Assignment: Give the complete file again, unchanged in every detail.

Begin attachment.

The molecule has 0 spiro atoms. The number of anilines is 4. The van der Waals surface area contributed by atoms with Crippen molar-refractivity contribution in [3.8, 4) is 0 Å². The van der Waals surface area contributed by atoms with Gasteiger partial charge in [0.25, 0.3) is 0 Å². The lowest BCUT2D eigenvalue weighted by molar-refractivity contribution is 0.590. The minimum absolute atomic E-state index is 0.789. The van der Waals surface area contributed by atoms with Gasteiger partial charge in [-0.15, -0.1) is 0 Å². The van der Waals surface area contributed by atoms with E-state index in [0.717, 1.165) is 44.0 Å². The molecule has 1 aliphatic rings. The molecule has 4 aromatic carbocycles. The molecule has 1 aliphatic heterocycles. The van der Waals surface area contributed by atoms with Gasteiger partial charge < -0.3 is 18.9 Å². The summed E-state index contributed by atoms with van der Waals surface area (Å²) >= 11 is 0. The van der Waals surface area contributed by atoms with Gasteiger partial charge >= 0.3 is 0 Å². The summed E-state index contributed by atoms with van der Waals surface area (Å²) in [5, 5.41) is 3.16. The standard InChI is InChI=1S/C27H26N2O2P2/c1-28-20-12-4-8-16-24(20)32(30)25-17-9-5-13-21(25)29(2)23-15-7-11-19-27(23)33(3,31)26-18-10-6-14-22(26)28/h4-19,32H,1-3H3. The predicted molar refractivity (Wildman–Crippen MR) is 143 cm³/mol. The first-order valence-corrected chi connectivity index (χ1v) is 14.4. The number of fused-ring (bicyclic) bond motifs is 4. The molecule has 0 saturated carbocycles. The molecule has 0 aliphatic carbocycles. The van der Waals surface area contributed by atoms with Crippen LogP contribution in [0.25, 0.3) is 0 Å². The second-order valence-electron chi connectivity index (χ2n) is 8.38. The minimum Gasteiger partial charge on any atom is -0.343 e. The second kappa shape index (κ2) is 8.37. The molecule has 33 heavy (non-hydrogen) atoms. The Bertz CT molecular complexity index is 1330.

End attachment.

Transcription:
The molecule has 0 spiro atoms. The number of anilines is 4. The van der Waals surface area contributed by atoms with Crippen molar-refractivity contribution in [3.8, 4) is 0 Å². The van der Waals surface area contributed by atoms with Gasteiger partial charge in [0.25, 0.3) is 0 Å². The lowest BCUT2D eigenvalue weighted by molar-refractivity contribution is 0.590. The minimum absolute atomic E-state index is 0.789. The van der Waals surface area contributed by atoms with Gasteiger partial charge in [-0.15, -0.1) is 0 Å². The van der Waals surface area contributed by atoms with E-state index in [0.717, 1.165) is 44.0 Å². The molecule has 1 aliphatic rings. The molecule has 4 aromatic carbocycles. The molecule has 1 aliphatic heterocycles. The van der Waals surface area contributed by atoms with Gasteiger partial charge < -0.3 is 18.9 Å². The summed E-state index contributed by atoms with van der Waals surface area (Å²) >= 11 is 0. The van der Waals surface area contributed by atoms with Gasteiger partial charge >= 0.3 is 0 Å². The summed E-state index contributed by atoms with van der Waals surface area (Å²) in [5, 5.41) is 3.16. The standard InChI is InChI=1S/C27H26N2O2P2/c1-28-20-12-4-8-16-24(20)32(30)25-17-9-5-13-21(25)29(2)23-15-7-11-19-27(23)33(3,31)26-18-10-6-14-22(26)28/h4-19,32H,1-3H3. The predicted molar refractivity (Wildman–Crippen MR) is 143 cm³/mol. The first-order valence-corrected chi connectivity index (χ1v) is 14.4. The number of fused-ring (bicyclic) bond motifs is 4. The molecule has 0 saturated carbocycles. The molecule has 0 aliphatic carbocycles. The van der Waals surface area contributed by atoms with Crippen LogP contribution in [0.25, 0.3) is 0 Å². The second-order valence-electron chi connectivity index (χ2n) is 8.38. The minimum Gasteiger partial charge on any atom is -0.343 e. The second kappa shape index (κ2) is 8.37. The molecule has 33 heavy (non-hydrogen) atoms. The Bertz CT molecular complexity index is 1330.